"This is the kind of disease a doctor new to the patient is most likely to detect, not someone who has known the patient for years."
So true.
One helpful tip I gave my resident who was working with me that day. I asked Mr. J if he had any older pictures. He pulled out a 9-year old government ID and we compared it to his present phenotype. And with that, my young trainee doctor was convinced.

Saturday, July 03, 2010

How do you bid farewell to one of your best friends, your confidante, your roomate of 5 years?
Easy, it is not.
But today, we had a chance to visit with Buddy and his wife, who after 10 years of being away from home for undergraduate and postgraduate medical training, TEN YEARS, they are finally heading home next week to begin their new chapter of readjusting to life in Malaysia. Ten long years, which included an ongoing battle with esophageal cancer, but also of many many wonderful events of weddings, birthdays, amongst friends and what we've come to see as 'family' here.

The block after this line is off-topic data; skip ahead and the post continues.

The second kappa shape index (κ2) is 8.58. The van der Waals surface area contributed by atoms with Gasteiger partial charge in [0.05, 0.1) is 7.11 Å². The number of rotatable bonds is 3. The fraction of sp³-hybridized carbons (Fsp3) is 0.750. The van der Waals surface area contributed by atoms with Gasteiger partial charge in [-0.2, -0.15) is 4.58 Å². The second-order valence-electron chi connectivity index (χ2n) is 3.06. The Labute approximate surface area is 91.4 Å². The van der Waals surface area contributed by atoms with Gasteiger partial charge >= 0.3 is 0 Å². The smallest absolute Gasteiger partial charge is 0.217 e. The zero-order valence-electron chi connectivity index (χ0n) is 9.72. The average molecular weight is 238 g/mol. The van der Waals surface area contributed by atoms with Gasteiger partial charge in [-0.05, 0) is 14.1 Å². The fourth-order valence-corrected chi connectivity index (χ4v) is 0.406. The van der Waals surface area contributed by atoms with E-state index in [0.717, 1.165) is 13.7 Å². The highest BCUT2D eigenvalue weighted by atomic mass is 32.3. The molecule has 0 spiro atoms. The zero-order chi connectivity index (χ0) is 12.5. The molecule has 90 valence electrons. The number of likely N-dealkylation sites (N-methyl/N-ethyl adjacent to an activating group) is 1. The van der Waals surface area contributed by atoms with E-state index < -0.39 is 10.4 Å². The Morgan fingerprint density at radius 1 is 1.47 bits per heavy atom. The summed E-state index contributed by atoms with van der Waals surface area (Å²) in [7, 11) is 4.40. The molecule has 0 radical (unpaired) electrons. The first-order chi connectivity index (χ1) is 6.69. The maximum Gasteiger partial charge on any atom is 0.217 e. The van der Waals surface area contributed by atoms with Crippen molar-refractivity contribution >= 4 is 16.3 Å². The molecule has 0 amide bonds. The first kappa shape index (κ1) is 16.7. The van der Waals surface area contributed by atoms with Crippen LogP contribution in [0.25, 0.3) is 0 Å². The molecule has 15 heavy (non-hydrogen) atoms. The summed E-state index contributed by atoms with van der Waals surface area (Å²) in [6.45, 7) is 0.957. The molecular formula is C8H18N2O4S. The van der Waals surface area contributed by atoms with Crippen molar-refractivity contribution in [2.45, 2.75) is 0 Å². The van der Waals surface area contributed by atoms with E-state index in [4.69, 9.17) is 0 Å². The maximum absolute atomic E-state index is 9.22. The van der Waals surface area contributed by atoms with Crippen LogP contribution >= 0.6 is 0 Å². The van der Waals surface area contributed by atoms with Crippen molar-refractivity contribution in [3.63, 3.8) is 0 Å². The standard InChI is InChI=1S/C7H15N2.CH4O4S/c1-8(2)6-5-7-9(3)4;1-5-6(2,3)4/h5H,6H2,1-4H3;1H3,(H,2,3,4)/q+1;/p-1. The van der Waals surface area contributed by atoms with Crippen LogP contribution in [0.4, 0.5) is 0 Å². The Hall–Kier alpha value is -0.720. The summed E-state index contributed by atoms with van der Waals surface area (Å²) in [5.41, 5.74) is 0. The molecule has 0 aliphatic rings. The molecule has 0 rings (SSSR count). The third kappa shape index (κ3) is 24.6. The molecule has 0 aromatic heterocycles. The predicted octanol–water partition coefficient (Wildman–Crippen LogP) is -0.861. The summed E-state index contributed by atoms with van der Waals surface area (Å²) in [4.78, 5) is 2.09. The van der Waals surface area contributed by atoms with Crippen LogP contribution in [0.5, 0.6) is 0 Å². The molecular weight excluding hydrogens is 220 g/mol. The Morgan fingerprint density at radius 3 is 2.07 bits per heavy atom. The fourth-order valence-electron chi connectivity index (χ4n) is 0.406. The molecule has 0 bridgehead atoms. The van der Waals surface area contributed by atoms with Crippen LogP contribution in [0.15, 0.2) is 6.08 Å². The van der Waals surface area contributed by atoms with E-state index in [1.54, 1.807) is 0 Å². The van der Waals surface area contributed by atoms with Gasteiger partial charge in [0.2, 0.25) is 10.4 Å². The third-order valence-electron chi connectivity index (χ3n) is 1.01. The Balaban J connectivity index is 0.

I do catch myself thinking though, of how as we go on with our own lives and plant our own roots, friends do part ways (at least in distance, thankfully never in spirit, even those I don't get to see often anymore). The numerous buddies I grew up with whom I left behind in Malaysia. The friends of which I had the honor of meeting in our 6 years in Rochester. I miss them all.
Good luck, guys, and safe travels.